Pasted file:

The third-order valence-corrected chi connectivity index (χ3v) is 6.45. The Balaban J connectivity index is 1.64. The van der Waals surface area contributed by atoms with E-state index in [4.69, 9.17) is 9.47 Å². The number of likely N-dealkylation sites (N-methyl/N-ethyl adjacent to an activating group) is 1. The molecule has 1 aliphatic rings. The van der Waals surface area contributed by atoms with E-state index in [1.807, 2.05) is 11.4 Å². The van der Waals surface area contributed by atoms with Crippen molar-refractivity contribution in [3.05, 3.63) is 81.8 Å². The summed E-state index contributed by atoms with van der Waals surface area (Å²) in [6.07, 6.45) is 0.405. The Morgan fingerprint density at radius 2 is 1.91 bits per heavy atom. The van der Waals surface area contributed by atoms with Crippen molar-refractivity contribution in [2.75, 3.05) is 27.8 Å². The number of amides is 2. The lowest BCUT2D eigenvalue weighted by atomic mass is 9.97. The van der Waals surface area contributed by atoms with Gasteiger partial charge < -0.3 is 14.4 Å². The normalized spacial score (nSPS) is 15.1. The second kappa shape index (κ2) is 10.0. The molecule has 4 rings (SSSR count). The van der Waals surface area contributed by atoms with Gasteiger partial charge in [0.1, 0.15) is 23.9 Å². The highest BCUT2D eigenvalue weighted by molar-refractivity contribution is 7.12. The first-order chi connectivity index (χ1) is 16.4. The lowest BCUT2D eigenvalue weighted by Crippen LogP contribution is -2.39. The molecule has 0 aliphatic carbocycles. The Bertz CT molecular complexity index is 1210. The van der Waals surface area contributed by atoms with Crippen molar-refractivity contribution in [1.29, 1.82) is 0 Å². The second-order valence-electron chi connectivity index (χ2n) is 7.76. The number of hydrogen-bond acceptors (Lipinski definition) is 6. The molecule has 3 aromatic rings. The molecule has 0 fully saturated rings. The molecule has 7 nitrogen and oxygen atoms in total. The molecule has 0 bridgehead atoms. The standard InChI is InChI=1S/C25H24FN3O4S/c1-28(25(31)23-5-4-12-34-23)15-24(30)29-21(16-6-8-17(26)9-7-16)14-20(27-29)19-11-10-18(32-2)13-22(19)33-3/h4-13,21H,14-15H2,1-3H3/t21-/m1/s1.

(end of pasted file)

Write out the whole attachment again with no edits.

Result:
The third-order valence-corrected chi connectivity index (χ3v) is 6.45. The Balaban J connectivity index is 1.64. The van der Waals surface area contributed by atoms with E-state index in [4.69, 9.17) is 9.47 Å². The number of likely N-dealkylation sites (N-methyl/N-ethyl adjacent to an activating group) is 1. The molecule has 1 aliphatic rings. The van der Waals surface area contributed by atoms with E-state index in [1.807, 2.05) is 11.4 Å². The van der Waals surface area contributed by atoms with Crippen molar-refractivity contribution in [3.05, 3.63) is 81.8 Å². The summed E-state index contributed by atoms with van der Waals surface area (Å²) in [6.07, 6.45) is 0.405. The Morgan fingerprint density at radius 2 is 1.91 bits per heavy atom. The van der Waals surface area contributed by atoms with Crippen molar-refractivity contribution in [2.75, 3.05) is 27.8 Å². The number of amides is 2. The lowest BCUT2D eigenvalue weighted by atomic mass is 9.97. The van der Waals surface area contributed by atoms with Gasteiger partial charge < -0.3 is 14.4 Å². The normalized spacial score (nSPS) is 15.1. The second kappa shape index (κ2) is 10.0. The molecule has 4 rings (SSSR count). The van der Waals surface area contributed by atoms with Gasteiger partial charge in [0.1, 0.15) is 23.9 Å². The highest BCUT2D eigenvalue weighted by molar-refractivity contribution is 7.12. The first-order chi connectivity index (χ1) is 16.4. The lowest BCUT2D eigenvalue weighted by Crippen LogP contribution is -2.39. The molecule has 0 aliphatic carbocycles. The Bertz CT molecular complexity index is 1210. The van der Waals surface area contributed by atoms with Crippen molar-refractivity contribution in [1.29, 1.82) is 0 Å². The second-order valence-electron chi connectivity index (χ2n) is 7.76. The number of hydrogen-bond acceptors (Lipinski definition) is 6. The molecule has 3 aromatic rings. The molecule has 0 fully saturated rings. The molecule has 7 nitrogen and oxygen atoms in total. The molecule has 0 bridgehead atoms. The standard InChI is InChI=1S/C25H24FN3O4S/c1-28(25(31)23-5-4-12-34-23)15-24(30)29-21(16-6-8-17(26)9-7-16)14-20(27-29)19-11-10-18(32-2)13-22(19)33-3/h4-13,21H,14-15H2,1-3H3/t21-/m1/s1.